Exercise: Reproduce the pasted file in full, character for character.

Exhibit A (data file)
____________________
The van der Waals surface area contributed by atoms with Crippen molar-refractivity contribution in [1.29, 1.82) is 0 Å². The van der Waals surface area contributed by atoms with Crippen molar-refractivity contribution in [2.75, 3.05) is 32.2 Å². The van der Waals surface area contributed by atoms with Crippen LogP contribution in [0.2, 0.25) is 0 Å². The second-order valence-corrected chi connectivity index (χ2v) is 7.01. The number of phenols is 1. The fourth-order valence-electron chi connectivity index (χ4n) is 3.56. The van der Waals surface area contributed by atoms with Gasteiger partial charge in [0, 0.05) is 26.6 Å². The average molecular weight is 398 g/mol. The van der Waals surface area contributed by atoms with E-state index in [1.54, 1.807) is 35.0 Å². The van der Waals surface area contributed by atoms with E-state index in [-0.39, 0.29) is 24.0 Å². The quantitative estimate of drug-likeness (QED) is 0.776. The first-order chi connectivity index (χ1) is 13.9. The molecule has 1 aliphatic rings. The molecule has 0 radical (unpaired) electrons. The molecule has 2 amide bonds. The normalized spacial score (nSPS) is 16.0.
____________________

The van der Waals surface area contributed by atoms with Crippen molar-refractivity contribution in [1.29, 1.82) is 0 Å². The van der Waals surface area contributed by atoms with Crippen molar-refractivity contribution in [2.75, 3.05) is 32.2 Å². The van der Waals surface area contributed by atoms with Crippen LogP contribution in [0.2, 0.25) is 0 Å². The second-order valence-corrected chi connectivity index (χ2v) is 7.01. The number of phenols is 1. The fourth-order valence-electron chi connectivity index (χ4n) is 3.56. The van der Waals surface area contributed by atoms with Gasteiger partial charge in [0, 0.05) is 26.6 Å². The average molecular weight is 398 g/mol. The van der Waals surface area contributed by atoms with E-state index in [1.54, 1.807) is 35.0 Å². The van der Waals surface area contributed by atoms with E-state index in [-0.39, 0.29) is 24.0 Å². The quantitative estimate of drug-likeness (QED) is 0.776. The first-order chi connectivity index (χ1) is 13.9. The molecule has 1 aliphatic rings. The molecule has 0 radical (unpaired) electrons. The molecule has 2 amide bonds. The normalized spacial score (nSPS) is 16.0.